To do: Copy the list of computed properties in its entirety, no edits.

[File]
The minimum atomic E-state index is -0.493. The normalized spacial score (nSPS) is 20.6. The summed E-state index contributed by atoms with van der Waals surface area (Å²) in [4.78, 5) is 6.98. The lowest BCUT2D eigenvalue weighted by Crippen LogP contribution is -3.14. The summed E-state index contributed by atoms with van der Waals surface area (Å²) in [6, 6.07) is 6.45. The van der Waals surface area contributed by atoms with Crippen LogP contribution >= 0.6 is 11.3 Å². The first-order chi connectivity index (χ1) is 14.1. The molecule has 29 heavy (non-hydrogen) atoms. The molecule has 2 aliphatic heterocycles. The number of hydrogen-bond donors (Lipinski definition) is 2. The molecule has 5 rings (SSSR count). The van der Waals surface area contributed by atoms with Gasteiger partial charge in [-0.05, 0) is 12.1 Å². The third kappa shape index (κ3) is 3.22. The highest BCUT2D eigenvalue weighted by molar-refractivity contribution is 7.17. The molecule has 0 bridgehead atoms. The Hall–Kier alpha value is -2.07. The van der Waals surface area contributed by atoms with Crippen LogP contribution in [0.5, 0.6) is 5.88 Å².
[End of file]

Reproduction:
The minimum atomic E-state index is -0.493. The normalized spacial score (nSPS) is 20.6. The summed E-state index contributed by atoms with van der Waals surface area (Å²) in [4.78, 5) is 6.98. The lowest BCUT2D eigenvalue weighted by Crippen LogP contribution is -3.14. The summed E-state index contributed by atoms with van der Waals surface area (Å²) in [6, 6.07) is 6.45. The van der Waals surface area contributed by atoms with Crippen LogP contribution >= 0.6 is 11.3 Å². The first-order chi connectivity index (χ1) is 14.1. The molecule has 29 heavy (non-hydrogen) atoms. The molecule has 2 aliphatic heterocycles. The number of hydrogen-bond donors (Lipinski definition) is 2. The molecule has 5 rings (SSSR count). The van der Waals surface area contributed by atoms with Gasteiger partial charge in [-0.05, 0) is 12.1 Å². The third kappa shape index (κ3) is 3.22. The highest BCUT2D eigenvalue weighted by molar-refractivity contribution is 7.17. The molecule has 0 bridgehead atoms. The Hall–Kier alpha value is -2.07. The van der Waals surface area contributed by atoms with Crippen LogP contribution in [0.5, 0.6) is 5.88 Å².